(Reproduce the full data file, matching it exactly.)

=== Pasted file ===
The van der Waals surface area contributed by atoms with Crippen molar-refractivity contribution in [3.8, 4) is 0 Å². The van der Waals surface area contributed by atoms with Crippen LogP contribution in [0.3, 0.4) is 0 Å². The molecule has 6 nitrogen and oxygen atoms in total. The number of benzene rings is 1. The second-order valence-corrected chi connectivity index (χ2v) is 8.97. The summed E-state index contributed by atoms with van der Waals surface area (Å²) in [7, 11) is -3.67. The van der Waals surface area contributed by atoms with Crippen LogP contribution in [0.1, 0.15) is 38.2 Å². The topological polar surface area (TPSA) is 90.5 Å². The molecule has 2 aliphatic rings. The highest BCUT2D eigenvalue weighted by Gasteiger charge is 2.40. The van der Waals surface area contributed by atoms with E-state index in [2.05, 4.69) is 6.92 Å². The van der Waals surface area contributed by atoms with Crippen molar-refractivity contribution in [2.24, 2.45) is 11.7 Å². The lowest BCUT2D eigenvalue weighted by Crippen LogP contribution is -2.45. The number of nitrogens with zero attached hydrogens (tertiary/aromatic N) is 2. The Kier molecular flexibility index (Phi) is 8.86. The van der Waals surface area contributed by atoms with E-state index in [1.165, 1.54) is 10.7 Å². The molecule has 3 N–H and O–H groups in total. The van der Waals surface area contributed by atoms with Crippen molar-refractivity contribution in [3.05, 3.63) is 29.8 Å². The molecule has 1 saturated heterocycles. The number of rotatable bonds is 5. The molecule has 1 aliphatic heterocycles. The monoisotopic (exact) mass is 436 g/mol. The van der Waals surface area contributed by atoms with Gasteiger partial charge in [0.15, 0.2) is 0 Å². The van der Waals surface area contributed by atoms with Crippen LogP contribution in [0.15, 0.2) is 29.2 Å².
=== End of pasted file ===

The van der Waals surface area contributed by atoms with Crippen molar-refractivity contribution in [3.8, 4) is 0 Å². The van der Waals surface area contributed by atoms with Crippen LogP contribution in [0.3, 0.4) is 0 Å². The molecule has 6 nitrogen and oxygen atoms in total. The number of benzene rings is 1. The second-order valence-corrected chi connectivity index (χ2v) is 8.97. The summed E-state index contributed by atoms with van der Waals surface area (Å²) in [7, 11) is -3.67. The van der Waals surface area contributed by atoms with Crippen LogP contribution in [0.1, 0.15) is 38.2 Å². The topological polar surface area (TPSA) is 90.5 Å². The molecule has 2 aliphatic rings. The highest BCUT2D eigenvalue weighted by Gasteiger charge is 2.40. The van der Waals surface area contributed by atoms with E-state index in [2.05, 4.69) is 6.92 Å². The van der Waals surface area contributed by atoms with Crippen molar-refractivity contribution in [2.24, 2.45) is 11.7 Å². The lowest BCUT2D eigenvalue weighted by Crippen LogP contribution is -2.45. The number of nitrogens with zero attached hydrogens (tertiary/aromatic N) is 2. The Kier molecular flexibility index (Phi) is 8.86. The van der Waals surface area contributed by atoms with E-state index in [1.165, 1.54) is 10.7 Å². The molecule has 3 N–H and O–H groups in total. The van der Waals surface area contributed by atoms with Crippen molar-refractivity contribution in [3.05, 3.63) is 29.8 Å². The molecule has 1 saturated heterocycles. The number of rotatable bonds is 5. The molecule has 1 aliphatic heterocycles. The monoisotopic (exact) mass is 436 g/mol. The van der Waals surface area contributed by atoms with Gasteiger partial charge in [0.15, 0.2) is 0 Å². The van der Waals surface area contributed by atoms with Crippen LogP contribution in [0.15, 0.2) is 29.2 Å².